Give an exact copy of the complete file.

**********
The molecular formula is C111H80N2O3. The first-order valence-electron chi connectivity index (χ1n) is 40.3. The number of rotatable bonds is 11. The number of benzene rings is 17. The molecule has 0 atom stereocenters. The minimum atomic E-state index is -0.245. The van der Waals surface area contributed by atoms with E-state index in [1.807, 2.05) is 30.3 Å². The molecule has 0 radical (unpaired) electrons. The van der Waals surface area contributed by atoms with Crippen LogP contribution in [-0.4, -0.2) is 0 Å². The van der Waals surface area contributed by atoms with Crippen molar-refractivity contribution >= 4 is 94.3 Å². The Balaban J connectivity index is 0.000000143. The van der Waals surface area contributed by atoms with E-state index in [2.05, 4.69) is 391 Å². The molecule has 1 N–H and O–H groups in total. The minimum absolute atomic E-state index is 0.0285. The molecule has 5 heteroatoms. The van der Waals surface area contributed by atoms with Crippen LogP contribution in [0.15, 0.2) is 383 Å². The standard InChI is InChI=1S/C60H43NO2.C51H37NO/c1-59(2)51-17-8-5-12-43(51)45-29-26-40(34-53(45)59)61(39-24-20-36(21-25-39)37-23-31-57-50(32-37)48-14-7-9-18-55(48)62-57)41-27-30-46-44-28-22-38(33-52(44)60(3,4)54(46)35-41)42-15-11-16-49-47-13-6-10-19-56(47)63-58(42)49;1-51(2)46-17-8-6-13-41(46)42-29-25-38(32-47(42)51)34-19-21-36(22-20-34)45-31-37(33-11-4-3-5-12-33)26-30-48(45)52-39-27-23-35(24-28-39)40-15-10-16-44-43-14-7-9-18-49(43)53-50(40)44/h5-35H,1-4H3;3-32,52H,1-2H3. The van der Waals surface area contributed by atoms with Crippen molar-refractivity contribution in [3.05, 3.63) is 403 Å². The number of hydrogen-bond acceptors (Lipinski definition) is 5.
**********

The molecular formula is C111H80N2O3. The first-order valence-electron chi connectivity index (χ1n) is 40.3. The number of rotatable bonds is 11. The number of benzene rings is 17. The molecule has 0 atom stereocenters. The minimum atomic E-state index is -0.245. The van der Waals surface area contributed by atoms with E-state index in [1.807, 2.05) is 30.3 Å². The molecule has 0 radical (unpaired) electrons. The van der Waals surface area contributed by atoms with Crippen LogP contribution in [-0.4, -0.2) is 0 Å². The van der Waals surface area contributed by atoms with Crippen molar-refractivity contribution >= 4 is 94.3 Å². The Balaban J connectivity index is 0.000000143. The van der Waals surface area contributed by atoms with E-state index in [2.05, 4.69) is 391 Å². The molecule has 1 N–H and O–H groups in total. The minimum absolute atomic E-state index is 0.0285. The molecule has 5 heteroatoms. The van der Waals surface area contributed by atoms with Crippen LogP contribution in [0.15, 0.2) is 383 Å². The standard InChI is InChI=1S/C60H43NO2.C51H37NO/c1-59(2)51-17-8-5-12-43(51)45-29-26-40(34-53(45)59)61(39-24-20-36(21-25-39)37-23-31-57-50(32-37)48-14-7-9-18-55(48)62-57)41-27-30-46-44-28-22-38(33-52(44)60(3,4)54(46)35-41)42-15-11-16-49-47-13-6-10-19-56(47)63-58(42)49;1-51(2)46-17-8-6-13-41(46)42-29-25-38(32-47(42)51)34-19-21-36(22-20-34)45-31-37(33-11-4-3-5-12-33)26-30-48(45)52-39-27-23-35(24-28-39)40-15-10-16-44-43-14-7-9-18-49(43)53-50(40)44/h5-35H,1-4H3;3-32,52H,1-2H3. The van der Waals surface area contributed by atoms with Crippen molar-refractivity contribution in [3.05, 3.63) is 403 Å². The number of hydrogen-bond acceptors (Lipinski definition) is 5.